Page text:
For those who are unsure, a mexican standoff is (originally) a duel between more than 2 people. It creates a situation where, if person A kills person B, then person C will kill person A. In practical terms, it means that the first one firing is almost guaranteed to die so everyone just stands still until one man cracks from under the pressure, shoot one of the others and gets himself killed by the third.

Also, the most effective griefing method in a game is to attack players who are already fighting someone else (so that they are both weak and distracted) - a similar scenario that most players simply frown upon. Edited by DrMadolite

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Didn't the Steam game Ricochet allow for more than just two teams?

It all depends on the game being provided as to whether it would work well. I thought an expanded FPS game, not as large as Planetside, would be something to look into for a three+ team game. Generally battles are only two sided and rarely, if ever, three+ sided.

Aliens are generally used as the "third side" as it is expected that the two sides initially in a struggle would also side against the foreign invaders.

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[quote name='_for_science' timestamp='1343567345' post='4964242']
(Is there a competitive sport with more than two teams at the same time? Really, I'm not a sports person at all.)
[/quote]
Alot of motorsports has more than 2 teams in a race.

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I've played Q3A with 4 teams before (we had postits on screen with a list of who was and wasn't on our team and went into free for all, manually totted up the scores at the end, bit of a faff). Whether it was our odd workaround method or not I dunno but it wasn't as fun as just blasting everyone thats on the blue team etc.

Other games multiple teams work nicely and in a different way the battlefield games squad system makes a nice way of splitting 1 team into several smaller ones.

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It would be nice to see a company like THQ take the 5 sided battle from the Hobbit and release a free2play one level, over the top, slug-fest out of that. Too bad Middle-Earth Enterprises is licensed out to WB these days.

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Having 2 teams means better strategy and gameplay for both teams. I've played a game on Reach where there's 4 teams and it's just a mindless death pool. You really can't take positions, camp, or coordinate anything because everyone is running around with their heads cut off. Lmao.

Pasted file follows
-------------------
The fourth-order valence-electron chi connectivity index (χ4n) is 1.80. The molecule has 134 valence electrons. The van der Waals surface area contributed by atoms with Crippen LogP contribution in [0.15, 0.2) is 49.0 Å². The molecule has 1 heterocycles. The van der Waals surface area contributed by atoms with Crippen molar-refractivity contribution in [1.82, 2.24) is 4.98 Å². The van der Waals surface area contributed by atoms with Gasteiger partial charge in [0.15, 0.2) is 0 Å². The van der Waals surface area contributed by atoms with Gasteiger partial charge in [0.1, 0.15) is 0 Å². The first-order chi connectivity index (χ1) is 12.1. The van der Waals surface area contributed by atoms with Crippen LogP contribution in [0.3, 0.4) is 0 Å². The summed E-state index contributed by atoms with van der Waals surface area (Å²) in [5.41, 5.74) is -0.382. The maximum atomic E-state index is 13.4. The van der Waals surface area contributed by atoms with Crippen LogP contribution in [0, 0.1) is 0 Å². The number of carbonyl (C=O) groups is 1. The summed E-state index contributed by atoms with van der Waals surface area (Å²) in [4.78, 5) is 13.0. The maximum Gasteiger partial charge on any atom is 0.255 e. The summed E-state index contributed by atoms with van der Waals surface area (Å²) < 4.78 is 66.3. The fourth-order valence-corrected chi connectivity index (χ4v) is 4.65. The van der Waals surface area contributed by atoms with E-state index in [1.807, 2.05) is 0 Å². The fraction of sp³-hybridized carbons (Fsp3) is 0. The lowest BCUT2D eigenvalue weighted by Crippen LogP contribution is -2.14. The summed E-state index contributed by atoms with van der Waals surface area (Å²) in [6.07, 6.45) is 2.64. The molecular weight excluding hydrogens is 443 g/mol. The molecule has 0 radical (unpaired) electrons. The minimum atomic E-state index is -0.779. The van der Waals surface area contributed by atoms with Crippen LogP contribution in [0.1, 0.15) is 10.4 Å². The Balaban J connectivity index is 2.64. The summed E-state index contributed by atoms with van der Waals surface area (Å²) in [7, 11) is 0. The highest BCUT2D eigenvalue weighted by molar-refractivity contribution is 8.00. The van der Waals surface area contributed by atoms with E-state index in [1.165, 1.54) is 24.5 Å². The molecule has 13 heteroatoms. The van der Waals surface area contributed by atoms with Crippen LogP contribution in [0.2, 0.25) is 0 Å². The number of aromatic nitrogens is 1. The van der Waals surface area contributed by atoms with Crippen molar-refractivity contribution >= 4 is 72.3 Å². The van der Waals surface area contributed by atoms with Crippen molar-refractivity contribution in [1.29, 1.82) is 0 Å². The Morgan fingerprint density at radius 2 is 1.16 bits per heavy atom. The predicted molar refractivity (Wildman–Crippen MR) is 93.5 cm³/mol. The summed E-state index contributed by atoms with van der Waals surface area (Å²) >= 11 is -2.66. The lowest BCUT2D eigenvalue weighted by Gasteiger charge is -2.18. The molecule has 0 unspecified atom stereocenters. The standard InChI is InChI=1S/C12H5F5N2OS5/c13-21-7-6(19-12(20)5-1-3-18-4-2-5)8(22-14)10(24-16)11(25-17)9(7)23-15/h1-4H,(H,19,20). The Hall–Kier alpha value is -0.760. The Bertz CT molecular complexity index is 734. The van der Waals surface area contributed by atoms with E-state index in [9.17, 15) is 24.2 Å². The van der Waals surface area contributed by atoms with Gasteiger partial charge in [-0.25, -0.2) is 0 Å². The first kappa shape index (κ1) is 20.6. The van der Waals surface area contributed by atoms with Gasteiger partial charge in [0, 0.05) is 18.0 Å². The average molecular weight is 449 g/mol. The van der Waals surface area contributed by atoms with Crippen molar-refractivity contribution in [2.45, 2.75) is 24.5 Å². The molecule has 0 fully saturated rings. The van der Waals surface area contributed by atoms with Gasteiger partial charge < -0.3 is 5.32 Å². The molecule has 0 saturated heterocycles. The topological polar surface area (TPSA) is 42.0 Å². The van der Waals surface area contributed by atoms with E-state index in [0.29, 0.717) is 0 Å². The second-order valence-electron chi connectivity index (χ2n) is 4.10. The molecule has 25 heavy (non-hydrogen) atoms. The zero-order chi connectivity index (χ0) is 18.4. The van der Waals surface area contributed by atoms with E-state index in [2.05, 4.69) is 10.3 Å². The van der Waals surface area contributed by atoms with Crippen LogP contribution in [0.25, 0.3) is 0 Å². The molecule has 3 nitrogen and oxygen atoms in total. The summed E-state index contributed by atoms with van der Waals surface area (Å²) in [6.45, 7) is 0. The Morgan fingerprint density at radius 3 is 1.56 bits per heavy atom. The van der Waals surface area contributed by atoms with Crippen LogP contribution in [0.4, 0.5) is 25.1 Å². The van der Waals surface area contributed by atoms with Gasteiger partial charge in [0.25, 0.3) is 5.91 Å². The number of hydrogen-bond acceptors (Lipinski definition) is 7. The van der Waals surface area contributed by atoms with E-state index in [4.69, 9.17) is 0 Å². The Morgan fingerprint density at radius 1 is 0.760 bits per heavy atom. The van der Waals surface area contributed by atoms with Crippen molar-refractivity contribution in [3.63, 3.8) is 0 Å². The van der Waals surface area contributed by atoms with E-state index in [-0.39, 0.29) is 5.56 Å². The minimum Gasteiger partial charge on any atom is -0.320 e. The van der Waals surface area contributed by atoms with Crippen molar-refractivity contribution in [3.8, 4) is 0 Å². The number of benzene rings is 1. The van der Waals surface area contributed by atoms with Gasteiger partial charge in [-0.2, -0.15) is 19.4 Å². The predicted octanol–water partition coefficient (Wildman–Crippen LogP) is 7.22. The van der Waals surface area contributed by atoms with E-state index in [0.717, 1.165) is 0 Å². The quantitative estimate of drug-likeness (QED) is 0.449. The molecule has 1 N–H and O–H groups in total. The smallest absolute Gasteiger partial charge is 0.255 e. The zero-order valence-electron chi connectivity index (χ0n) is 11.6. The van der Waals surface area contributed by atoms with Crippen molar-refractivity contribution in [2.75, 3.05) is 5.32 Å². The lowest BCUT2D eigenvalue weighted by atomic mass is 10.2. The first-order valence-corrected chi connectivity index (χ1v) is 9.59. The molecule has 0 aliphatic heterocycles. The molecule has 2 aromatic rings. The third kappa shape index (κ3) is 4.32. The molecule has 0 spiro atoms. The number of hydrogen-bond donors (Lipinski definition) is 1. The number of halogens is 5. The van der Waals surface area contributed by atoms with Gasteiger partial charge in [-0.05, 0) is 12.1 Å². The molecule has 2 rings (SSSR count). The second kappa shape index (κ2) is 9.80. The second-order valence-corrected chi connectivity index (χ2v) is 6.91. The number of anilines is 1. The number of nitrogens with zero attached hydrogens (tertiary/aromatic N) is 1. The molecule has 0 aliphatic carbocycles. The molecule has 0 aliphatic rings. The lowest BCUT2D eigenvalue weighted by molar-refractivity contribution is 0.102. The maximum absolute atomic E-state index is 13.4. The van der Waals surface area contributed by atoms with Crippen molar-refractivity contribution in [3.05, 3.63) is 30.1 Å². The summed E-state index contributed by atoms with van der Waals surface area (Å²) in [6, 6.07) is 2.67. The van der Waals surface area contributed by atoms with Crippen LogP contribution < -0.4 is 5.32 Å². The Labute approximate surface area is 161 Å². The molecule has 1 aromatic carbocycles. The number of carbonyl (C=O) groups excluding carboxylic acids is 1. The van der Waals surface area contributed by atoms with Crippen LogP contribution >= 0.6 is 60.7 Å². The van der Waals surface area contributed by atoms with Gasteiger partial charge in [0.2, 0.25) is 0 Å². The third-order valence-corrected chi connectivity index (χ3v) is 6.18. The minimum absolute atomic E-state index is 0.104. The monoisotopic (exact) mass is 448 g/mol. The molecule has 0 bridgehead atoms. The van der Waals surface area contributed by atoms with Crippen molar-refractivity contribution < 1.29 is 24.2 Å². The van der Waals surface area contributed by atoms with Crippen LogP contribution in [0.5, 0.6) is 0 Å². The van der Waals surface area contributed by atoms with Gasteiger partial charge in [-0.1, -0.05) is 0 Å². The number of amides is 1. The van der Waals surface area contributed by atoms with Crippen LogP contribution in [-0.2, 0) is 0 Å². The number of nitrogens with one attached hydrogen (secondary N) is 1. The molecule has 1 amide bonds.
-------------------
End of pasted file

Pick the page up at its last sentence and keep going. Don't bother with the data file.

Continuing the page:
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It should also be noted that the main reason why free-for-all arena games (Quake 3 Arena etc) are successful, is because death is frag-based and not final. This means that the players won't fear death and they'll even do suicide tactics for extra points. Thus, it prevents the game from becoming a mexican standoff. Edited by DrMadolite

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I personally also prefer to have a somewhat clear goal. More than two sides already gets fairly chaotic in non-team-games such as say starcraft. You get purposefully or accidentally back stabbed, double attacked etc. Now add in the uncertainty of other team members and instead of more depth (what else would be the purpose of more teams) you just get chaos.

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Kind of a re-hash of what has already been said: Several teams basically devolves into slightly modified FFA, where the most successful team is going to be the one that lets the other teams destroy each other, then swooping in to clean up the remnants. It's not that fun to have to pick between suicidal attack or being a vulture.

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[quote name='Acharis' timestamp='1343572891' post='4964257']
2) More than 2 teams means diplomacy (the one who stays neural longer or join the fight last basicly always wins), diplomany and politics and negotiation does not fit FPS very well...[/quote]

That could be counteracted programmatically or with a scenario. Teams would have to accept that their roles are asymmetrical and under different constraints. Many arguments might ensue over fairness, but the point would be to play a lot of different scenarios under different conditions, not for everything to be fair all the time. This mentality should be familiar to wargamers, but for the general public, it might take some getting used to.

[quote]
3) Only 2 teams is more realistic, in terms of warfare. I guess there were some battles in human history that had more than 2 sides, but I can't recall any right now. Just 2 sides is what our reptile brains are designed for [img]http://public.gamedev.net//public/style_emoticons/default/smile.png[/img]
[/quote]

You're just not paying enough attention to military history. Consider the struggle between the Japanese, Chinese Nationalists, and Chinese Communists in WW II.